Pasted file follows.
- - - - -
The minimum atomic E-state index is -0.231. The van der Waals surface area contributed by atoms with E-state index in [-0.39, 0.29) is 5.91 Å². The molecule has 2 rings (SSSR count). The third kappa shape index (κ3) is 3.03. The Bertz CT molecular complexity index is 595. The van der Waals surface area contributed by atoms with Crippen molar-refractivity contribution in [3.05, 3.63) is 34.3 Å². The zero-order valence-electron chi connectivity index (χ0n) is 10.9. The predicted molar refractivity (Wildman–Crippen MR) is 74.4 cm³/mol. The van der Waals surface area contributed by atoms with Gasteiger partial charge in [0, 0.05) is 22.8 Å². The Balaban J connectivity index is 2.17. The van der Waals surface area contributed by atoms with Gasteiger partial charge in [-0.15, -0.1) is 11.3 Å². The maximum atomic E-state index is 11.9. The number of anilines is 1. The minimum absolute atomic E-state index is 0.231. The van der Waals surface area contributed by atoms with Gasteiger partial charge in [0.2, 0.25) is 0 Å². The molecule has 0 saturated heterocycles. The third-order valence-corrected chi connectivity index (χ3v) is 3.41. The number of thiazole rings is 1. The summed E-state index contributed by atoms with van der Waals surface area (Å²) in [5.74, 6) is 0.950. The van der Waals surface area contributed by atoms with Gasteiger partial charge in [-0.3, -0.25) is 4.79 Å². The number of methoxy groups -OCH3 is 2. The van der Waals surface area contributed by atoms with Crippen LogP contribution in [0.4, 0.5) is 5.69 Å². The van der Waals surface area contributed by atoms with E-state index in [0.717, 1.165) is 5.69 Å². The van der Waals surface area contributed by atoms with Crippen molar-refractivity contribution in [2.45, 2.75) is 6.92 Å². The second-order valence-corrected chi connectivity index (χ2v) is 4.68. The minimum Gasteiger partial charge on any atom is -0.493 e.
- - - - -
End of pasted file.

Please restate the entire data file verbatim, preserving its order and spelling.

The minimum atomic E-state index is -0.231. The van der Waals surface area contributed by atoms with E-state index in [-0.39, 0.29) is 5.91 Å². The molecule has 2 rings (SSSR count). The third kappa shape index (κ3) is 3.03. The Bertz CT molecular complexity index is 595. The van der Waals surface area contributed by atoms with Crippen molar-refractivity contribution in [3.05, 3.63) is 34.3 Å². The zero-order valence-electron chi connectivity index (χ0n) is 10.9. The predicted molar refractivity (Wildman–Crippen MR) is 74.4 cm³/mol. The van der Waals surface area contributed by atoms with Gasteiger partial charge in [0, 0.05) is 22.8 Å². The Balaban J connectivity index is 2.17. The van der Waals surface area contributed by atoms with Gasteiger partial charge in [-0.15, -0.1) is 11.3 Å². The maximum atomic E-state index is 11.9. The number of anilines is 1. The minimum absolute atomic E-state index is 0.231. The van der Waals surface area contributed by atoms with Gasteiger partial charge in [0.2, 0.25) is 0 Å². The molecule has 0 saturated heterocycles. The third-order valence-corrected chi connectivity index (χ3v) is 3.41. The number of thiazole rings is 1. The summed E-state index contributed by atoms with van der Waals surface area (Å²) in [5.74, 6) is 0.950. The van der Waals surface area contributed by atoms with Gasteiger partial charge in [-0.3, -0.25) is 4.79 Å². The number of methoxy groups -OCH3 is 2. The van der Waals surface area contributed by atoms with Crippen LogP contribution in [0.4, 0.5) is 5.69 Å². The van der Waals surface area contributed by atoms with E-state index in [0.717, 1.165) is 5.69 Å². The van der Waals surface area contributed by atoms with Crippen molar-refractivity contribution in [2.45, 2.75) is 6.92 Å². The second-order valence-corrected chi connectivity index (χ2v) is 4.68. The minimum Gasteiger partial charge on any atom is -0.493 e.